From 1953 to 1987, the drinking water supply at Camp Lejeune (as well as nearby Marine Corps Air Station New River) in North Carolina was thoroughly contaminated with toxic substances, including trichloroethylene, perchloroethylene, benzene, and vinyl chloride. These substances are known risk factors for an enormous range of cancers, diseases, and other adverse health effects for those who are exposed—including young and unborn children.
Then and in the years that have followed, countless numbers of military service members and their loved ones, military contractors, and others who lived or worked on base have contracted serious health conditions as a result of their exposure. Thousands have already died, including children. And if you spent time on base during that 1953-1987 window, you may have been affected, too.
In the decades since the discovery of these toxic chemicals in the drinking water, veterans who served at Camp Lejeune struggled to get the VA disability benefits they deserved—and those who didn’t have access to VA benefits, including family members, had no legal recourse at all.
However, with the recent passage of the Camp Lejeune Justice Act, that’s changing. Veterans, family members, and anyone who lived or worked on base for at least 30 days will now be able to file suit against the government and recover the compensation they deserve—provided they have a condition with a known link to the Camp Lejeune water contamination.
In this blog post, we’ll take a closer look at the known symptoms of Camp Lejeune water contamination, and what you should do if you or someone you love developed any of these conditions during your time there.
RELATED POST: Camp Lejeune Justice Act: A Veteran’s Guide
The list of known conditions and health problems linked to contaminated drinking water at Camp Lejeune includes the following:
Furthermore, pregnant women exposed to the water supply at Camp Lejeune were much more likely to experience miscarriage or stillbirth, and the children who were born had a much higher risk of birth defects.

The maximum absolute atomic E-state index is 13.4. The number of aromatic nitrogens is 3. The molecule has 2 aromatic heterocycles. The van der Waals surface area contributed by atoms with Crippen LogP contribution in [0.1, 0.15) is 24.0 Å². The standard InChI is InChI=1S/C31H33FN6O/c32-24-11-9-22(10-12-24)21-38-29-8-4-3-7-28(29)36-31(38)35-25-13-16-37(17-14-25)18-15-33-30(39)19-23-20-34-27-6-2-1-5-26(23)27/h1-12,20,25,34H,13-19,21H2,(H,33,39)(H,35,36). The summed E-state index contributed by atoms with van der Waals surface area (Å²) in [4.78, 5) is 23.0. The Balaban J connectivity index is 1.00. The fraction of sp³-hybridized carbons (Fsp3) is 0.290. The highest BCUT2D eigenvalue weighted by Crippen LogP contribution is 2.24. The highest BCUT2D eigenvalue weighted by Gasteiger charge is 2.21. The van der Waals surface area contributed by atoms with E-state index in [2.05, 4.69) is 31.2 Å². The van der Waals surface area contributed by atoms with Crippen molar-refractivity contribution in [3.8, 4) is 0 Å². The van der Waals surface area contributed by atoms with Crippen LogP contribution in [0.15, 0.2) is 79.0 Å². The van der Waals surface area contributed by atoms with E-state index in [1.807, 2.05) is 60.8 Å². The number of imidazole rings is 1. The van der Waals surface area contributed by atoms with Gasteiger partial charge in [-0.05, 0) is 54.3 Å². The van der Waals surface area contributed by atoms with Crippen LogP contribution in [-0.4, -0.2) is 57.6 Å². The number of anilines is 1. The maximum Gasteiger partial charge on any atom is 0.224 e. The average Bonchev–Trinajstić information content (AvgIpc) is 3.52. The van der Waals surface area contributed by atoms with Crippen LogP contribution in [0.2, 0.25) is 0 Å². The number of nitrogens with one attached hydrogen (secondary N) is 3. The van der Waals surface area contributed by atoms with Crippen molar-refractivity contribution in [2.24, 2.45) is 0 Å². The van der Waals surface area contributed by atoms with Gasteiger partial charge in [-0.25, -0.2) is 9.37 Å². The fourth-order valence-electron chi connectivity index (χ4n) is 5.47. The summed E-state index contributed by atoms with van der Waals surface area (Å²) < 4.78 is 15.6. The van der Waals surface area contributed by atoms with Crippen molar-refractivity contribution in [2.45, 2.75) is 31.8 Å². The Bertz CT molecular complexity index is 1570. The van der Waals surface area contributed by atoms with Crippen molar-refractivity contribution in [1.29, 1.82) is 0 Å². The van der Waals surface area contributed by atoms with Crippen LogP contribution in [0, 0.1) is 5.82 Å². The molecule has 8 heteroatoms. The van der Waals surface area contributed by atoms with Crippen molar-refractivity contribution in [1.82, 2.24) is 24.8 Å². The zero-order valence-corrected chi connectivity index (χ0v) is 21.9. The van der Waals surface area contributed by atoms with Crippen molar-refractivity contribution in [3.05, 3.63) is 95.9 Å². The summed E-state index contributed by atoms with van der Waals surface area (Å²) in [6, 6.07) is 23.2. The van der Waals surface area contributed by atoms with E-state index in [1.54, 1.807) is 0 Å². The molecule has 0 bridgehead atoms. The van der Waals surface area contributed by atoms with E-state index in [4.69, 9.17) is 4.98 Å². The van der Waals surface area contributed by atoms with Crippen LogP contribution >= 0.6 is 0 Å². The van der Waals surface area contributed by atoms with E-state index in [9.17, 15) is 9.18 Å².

Because the list of linked conditions is so long, there is a huge variety of associated symptoms—far too many to list here. However, it’s wise to keep an eye out for any potential warning signs. We especially recommend that you seek medical attention immediately if you develop any of the following symptoms:
One of the most important provisions of the Camp Lejeune Justice Act is that it removes the federal government’s right to claim immunity against a personal injury claim. Further, you do not have to prove negligence, as the government has already admitted its responsibility.
You need to prove three main things:
If all the above are true, you are eligible to file a lawsuit against the government in the district court for the Eastern District of North Carolina. As with other types of personal injury lawsuits, you can sue for damages including medical treatment costs, lost wages, and non-economic damages such as pain and suffering and emotional anguish.
Again, although you do not have to prove negligence, the burden of proof will still be on you to establish the connection between your symptoms and your time at Camp Lejeune. An experienced attorney can help you gather the necessary medical evidence and prepare your case to give you the best chance at getting the full financial recovery you’re entitled to.
In addition to filing a personal injury lawsuit, veterans (and their spouses and dependents) may be eligible for certain benefits through the Department of Veterans Affairs.
In the past, getting approved for VA benefits for Camp Lejeune-related illnesses was extremely difficult. But in recent years, as the injustices committed at Camp Lejeune have come increasingly to light, new laws have been passed to make it easier for veterans and families to receive badly needed disability and health care benefits.